Despite its durability, the hip joint isn’t indestructible. With age and use, the cartilage can wear down or become damaged. Muscles and tendons in the hip can get overused. The hip bone itself can be fractured during a fall or other injury. Any of these conditions can lead to hip pain.
Causes of Hip Pain
These are some of the conditions that are most likely to cause hip pain:
- Arthritis Arthritic conditions such as osteoarthritis and rheumatoid arthritis are among the most common causes of hip pain, especially in older adults. Arthritis leads to inflammation of the hip joint and the breakdown of the cartilage that normally cushions your hip bones. The pain gradually gets worse as the arthritis progresses. People with arthritis also feel stiffness and have reduced range of motion in the hip.
- Hip fractures Fractures of the hip are a particular problem in elderly people. With age, the bones can become weak and brittle. Weakened bones are more likely to fracture during a fall.
- Bursitis Inflammation of the small, fluid-filled sacs (called bursae) that protect muscles and tendons is usually due to repetitive activities that overwork or irritate the hip joint.
- Tendonitis Tendons are the thick bands of tissue that attach bones to muscles. Tendonitis is inflammation or irritation of the tendons. It’s usually caused by repetitive stress from overuse.
- Muscle or tendon strain Repeated activities can put strain on the muscles, tendons, and ligaments that support the hips. When these structures become inflamed from overuse, they can cause pain and prevent the hip from functioning normally.
- Cancers Tumors that start in the bone (bone cancer) or that spread to the bone can cause pain in the hips, as well as in other bones of the body.
- Avascular necrosis (also called osteonecrosis) This condition occurs when blood flow to the hip bone is reduced and the bone tissue dies as a result. Although it can affect other bones, avascular necrosis most often occurs in the hip. It can be caused by a hip fracture or dislocation, or from the long-term use of high-dose steroids (such as prednisone), among other causes.
The shoulder is a ball and socket joint with a large range of movement. Because the joint is very mobile, it tends to be more susceptible to injury. Shoulder pain can stem from one or more of the following causes:
- Strains from overexertion
- Tendonitis from overuse
- Shoulder joint instability
- Frozen shoulder
- Pinched nerves (also called radiculopathy)
A history, exam and diagnostic tests including MRI or X-ray are necessary to determine the cause of pain so that proper treatment recommendations can be made.
The most common elbow condition is called tennis elbow or lateral epicondylitis. In tennis elbow, the point in the elbow area where the outer part of the shoulder bone is attached to the tendons becomes irritated. A group of muscles that flex the wrist toward the top of the hand is attached to this area.
The tendons in the elbow develop degeneration as we age, in the same way as other tendons. Continuous repetitions and overuse, such as hitting tennis balls or excessive computer mouse usage can lead to tiny tears in the forearm tendon attachment at the elbow. Over half of these injuries are caused by direct trauma, blows to the epicondyle, a sudden forceful pull, or forceful extension.
The pain may begin if an untrained person has repeatedly performed motions that require a lot of strength or in connection with overexertion. Typically this pain feels on the outside of the elbow, initially during exertion but later continuously and even at night. If the stress causing the irritation continues, the problem becomes worse.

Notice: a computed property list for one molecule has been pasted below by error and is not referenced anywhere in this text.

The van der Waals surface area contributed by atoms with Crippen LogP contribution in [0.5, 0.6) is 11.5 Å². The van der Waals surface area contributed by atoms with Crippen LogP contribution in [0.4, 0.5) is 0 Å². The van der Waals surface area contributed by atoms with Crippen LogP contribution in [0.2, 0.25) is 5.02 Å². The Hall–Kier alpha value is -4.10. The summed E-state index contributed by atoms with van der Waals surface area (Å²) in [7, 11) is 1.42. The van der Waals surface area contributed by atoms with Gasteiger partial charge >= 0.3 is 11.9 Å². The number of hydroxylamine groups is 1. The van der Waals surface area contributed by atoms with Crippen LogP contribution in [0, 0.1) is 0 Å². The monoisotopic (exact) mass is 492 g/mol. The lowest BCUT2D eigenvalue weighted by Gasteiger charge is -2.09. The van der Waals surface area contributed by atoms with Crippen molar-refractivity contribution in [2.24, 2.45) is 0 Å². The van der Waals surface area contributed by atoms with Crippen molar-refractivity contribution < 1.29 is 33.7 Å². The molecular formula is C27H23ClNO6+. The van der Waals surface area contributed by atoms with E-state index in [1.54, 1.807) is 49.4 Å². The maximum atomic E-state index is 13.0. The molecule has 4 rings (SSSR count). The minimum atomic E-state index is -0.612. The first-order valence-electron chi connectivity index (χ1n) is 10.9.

There may be pain when lifting or extending arm. There is usually also pain during heavier exercises like lifting weights or throwing. Other symptoms include stiffness and a weak and painful grip.
Diagnosis is made by typical clinical signs, symptoms and findings. Often no further tests or imaging are needed, and treatment can be started immediately, though x-rays, ultrasound, MRI or ENMG may be used to exclude other possible causes for the pain.
To reduce pain, anti-inflammatory drugs and ointments and cold compresses are often used as treatment. The following stretching exercise after cold compresses is recommended: bend your elbow and hold the wrist bent towards the top of the hand with your other hand. Straighten the elbow while holding the wrist bent with the other hand, which helps stretch the muscles that attach to the elbow. Hold the hand in this position for 20-30 seconds. Repeat the exercise several times a day.
A wrist splint can be used at the time of acute pain to prevent repeated wrist motion. This reduces the irritation at the point where the muscles attach to the elbow. A tennis elbow support may be useful later in an attempt to reduce stress at the muscle attachment site.
Work or hobbies that require repeated squeezing of the hand should be avoided. If you have been using a mouse with the sore arm, learn to use it with the other one.
Those working at computers should take short breaks several times a day. The sore arm can be lifted up, all muscles contracted and then relaxed. Shake the arm after the exercise. Make sure that there is enough space in front of your keyboard to place your hands. Try a wrist support and learn to rest your hands on it while you type.
As you age, your chance of developing osteoarthritis, which is caused by wear and tear, increases. The joint damage associated with osteoarthritis causes swelling, pain, and deformity. Here is information about how osteoarthritis affects the foot and ankle and information you can use to help you manage this debilitating condition.